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Survivor Profiles: Irma Alicia Velásquez Nimatuj

I can say that all my life I have been aware of racism and lived with it on my skin. I have faced it. I know how it works. I understand it better now with the knowledge I've gained through my academic training.

Irma Alicia Velásquez Nimatuj


Dr. Irma A. Velásquez Nimatuj is a Maya-K’iche’ journalist, activist, and social anthropologist. She has been at the forefront of the struggles for respect for indigenous rights and culture in Guatemala and in Latin America for decades, participating as an expert witness in the genocide trial against Efraín Ríos Montt (2013 and 2018) as well as in the “Sepur Zarco” trial for sexual violence and sexual slavery committed against Mayan women (2016). She also played an instrumental role in making racial discrimination illegal in Guatemala in 2002.  

She is the author of several books on the rights and challenges of Indigenous Peoples and women, with several published poetry books. Dr. Nimatuj wrote a weekly newspaper column for El Periódico de Guatemala for 20 years and has served on UNICEF, UN Women, and the UN Permanent Forum on Indigenous issues. In 2020, she was awarded the LASA/Oxfam America-Martin Diskin Memorial Lectureship. From 2016 to 2022, she served as a visiting professor at various universities in the United States. She was also featured in the documentary film 500 Years (Skylight Pictures) for her role as an activist and expert witness in war crime trials. Her story is represented in the Spagat Family Voices of Genocide Exhibition at Illinois Holocaust Museum & Education Center.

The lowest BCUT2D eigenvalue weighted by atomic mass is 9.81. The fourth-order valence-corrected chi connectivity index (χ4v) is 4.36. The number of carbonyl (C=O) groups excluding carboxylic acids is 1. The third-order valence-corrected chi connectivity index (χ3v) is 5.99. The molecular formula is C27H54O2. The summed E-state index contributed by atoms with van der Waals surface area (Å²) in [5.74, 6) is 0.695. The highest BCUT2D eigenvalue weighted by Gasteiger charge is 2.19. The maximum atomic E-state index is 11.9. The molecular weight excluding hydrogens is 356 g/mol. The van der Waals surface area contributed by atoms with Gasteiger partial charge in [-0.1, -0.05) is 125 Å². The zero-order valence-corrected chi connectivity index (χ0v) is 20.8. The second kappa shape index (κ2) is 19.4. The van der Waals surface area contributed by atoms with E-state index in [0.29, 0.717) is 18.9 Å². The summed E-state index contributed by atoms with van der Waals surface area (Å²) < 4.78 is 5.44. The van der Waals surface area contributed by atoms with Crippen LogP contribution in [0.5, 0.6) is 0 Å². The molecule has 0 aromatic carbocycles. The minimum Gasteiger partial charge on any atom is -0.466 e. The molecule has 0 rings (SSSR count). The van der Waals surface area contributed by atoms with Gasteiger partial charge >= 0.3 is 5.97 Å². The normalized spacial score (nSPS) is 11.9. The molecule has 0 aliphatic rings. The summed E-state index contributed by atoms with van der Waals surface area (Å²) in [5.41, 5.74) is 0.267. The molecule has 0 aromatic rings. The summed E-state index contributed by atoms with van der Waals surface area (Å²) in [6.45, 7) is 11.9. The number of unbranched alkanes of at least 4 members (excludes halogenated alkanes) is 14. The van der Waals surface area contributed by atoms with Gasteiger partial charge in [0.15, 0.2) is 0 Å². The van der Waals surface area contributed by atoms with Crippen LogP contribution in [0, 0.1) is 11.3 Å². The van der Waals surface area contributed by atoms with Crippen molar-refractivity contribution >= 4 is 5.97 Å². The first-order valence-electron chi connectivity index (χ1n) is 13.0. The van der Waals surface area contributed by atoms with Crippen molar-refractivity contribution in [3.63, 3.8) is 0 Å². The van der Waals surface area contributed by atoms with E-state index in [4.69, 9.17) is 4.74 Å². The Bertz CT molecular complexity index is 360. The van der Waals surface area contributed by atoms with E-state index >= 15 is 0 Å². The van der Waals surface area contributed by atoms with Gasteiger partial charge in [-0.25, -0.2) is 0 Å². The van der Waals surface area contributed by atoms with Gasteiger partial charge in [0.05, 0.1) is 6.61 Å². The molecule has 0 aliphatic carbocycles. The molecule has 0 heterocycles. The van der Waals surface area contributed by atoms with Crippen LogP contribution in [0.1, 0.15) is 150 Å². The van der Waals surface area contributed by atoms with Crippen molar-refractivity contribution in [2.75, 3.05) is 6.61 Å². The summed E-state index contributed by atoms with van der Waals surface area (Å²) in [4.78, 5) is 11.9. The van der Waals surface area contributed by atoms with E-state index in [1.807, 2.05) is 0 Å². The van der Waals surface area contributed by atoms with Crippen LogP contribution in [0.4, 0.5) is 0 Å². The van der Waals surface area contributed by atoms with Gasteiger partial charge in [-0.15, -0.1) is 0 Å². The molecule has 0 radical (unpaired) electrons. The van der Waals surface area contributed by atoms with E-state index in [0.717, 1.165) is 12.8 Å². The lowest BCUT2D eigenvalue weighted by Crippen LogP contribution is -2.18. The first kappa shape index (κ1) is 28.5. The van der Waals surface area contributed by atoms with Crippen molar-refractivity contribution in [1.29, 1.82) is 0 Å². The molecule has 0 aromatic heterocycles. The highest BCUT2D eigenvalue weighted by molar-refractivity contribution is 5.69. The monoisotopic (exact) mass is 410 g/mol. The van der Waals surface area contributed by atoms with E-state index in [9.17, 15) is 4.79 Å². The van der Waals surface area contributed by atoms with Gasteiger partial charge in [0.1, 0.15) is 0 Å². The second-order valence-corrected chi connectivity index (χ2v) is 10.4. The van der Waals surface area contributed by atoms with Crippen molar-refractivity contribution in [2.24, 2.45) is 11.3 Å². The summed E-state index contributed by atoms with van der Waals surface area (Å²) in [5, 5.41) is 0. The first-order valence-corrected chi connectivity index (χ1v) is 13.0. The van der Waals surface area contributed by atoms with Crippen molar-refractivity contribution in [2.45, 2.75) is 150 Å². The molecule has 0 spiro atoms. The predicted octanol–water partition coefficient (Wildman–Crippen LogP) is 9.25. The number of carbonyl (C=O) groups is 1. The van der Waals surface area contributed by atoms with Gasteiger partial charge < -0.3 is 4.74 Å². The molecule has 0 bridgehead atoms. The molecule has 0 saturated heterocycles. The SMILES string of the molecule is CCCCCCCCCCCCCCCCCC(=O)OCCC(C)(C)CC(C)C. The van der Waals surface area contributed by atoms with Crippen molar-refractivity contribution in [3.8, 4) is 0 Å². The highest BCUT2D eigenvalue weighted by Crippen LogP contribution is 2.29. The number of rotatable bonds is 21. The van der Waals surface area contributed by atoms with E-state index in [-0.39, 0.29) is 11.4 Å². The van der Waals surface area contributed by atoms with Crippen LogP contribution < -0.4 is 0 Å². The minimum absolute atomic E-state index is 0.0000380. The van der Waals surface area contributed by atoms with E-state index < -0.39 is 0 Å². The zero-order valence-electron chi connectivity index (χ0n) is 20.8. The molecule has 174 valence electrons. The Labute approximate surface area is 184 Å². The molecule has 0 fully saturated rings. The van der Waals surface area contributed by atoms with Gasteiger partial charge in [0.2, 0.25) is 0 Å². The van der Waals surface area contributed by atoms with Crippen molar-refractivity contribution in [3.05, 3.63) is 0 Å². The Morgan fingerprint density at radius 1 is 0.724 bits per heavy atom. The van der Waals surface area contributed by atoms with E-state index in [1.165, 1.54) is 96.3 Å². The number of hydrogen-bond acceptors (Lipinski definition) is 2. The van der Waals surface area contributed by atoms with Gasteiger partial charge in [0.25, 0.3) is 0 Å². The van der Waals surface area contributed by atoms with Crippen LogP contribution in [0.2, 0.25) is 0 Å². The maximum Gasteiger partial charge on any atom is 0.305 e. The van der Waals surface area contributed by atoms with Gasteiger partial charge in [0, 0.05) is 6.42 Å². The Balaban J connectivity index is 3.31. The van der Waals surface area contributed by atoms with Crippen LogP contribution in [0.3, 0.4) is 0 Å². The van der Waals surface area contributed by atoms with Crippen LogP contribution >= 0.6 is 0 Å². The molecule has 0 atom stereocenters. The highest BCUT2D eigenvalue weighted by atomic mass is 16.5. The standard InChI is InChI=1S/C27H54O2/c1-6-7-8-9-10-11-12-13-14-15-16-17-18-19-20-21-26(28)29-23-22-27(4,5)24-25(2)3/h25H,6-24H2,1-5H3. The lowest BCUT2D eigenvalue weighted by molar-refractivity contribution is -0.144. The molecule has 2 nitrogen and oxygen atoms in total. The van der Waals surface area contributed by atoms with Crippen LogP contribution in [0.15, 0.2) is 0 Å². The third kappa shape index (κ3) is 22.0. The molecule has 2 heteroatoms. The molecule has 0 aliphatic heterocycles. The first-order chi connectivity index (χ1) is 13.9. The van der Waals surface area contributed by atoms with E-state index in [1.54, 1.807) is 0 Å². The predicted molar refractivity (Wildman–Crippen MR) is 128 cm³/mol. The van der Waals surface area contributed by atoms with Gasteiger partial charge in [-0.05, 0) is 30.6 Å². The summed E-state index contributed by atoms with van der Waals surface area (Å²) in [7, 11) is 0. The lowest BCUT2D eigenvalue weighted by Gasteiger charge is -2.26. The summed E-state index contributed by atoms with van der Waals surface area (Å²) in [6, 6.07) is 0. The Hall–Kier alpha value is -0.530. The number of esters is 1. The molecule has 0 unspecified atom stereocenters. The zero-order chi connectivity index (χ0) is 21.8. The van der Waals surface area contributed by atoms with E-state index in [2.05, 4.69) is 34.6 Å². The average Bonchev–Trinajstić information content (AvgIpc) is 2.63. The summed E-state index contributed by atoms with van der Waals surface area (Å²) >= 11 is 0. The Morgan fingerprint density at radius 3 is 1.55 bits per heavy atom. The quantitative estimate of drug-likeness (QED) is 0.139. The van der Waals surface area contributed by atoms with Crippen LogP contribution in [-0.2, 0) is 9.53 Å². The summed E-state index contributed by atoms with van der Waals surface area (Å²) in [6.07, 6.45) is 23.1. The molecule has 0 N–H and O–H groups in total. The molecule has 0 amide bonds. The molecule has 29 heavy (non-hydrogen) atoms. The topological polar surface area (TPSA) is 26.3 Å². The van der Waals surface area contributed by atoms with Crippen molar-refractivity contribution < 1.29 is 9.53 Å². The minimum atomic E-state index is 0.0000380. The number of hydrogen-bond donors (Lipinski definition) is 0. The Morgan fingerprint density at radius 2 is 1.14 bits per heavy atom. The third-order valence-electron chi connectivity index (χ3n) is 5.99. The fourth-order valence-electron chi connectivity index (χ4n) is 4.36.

‘Cultural Survival’ Interview: ‘500 Years’ ‘Medium’ Article: Irma Alicia Velásquez Nimatuj Receives Martin Diskin Award (Spanish)

Photo credits: Kathleen Hinkel

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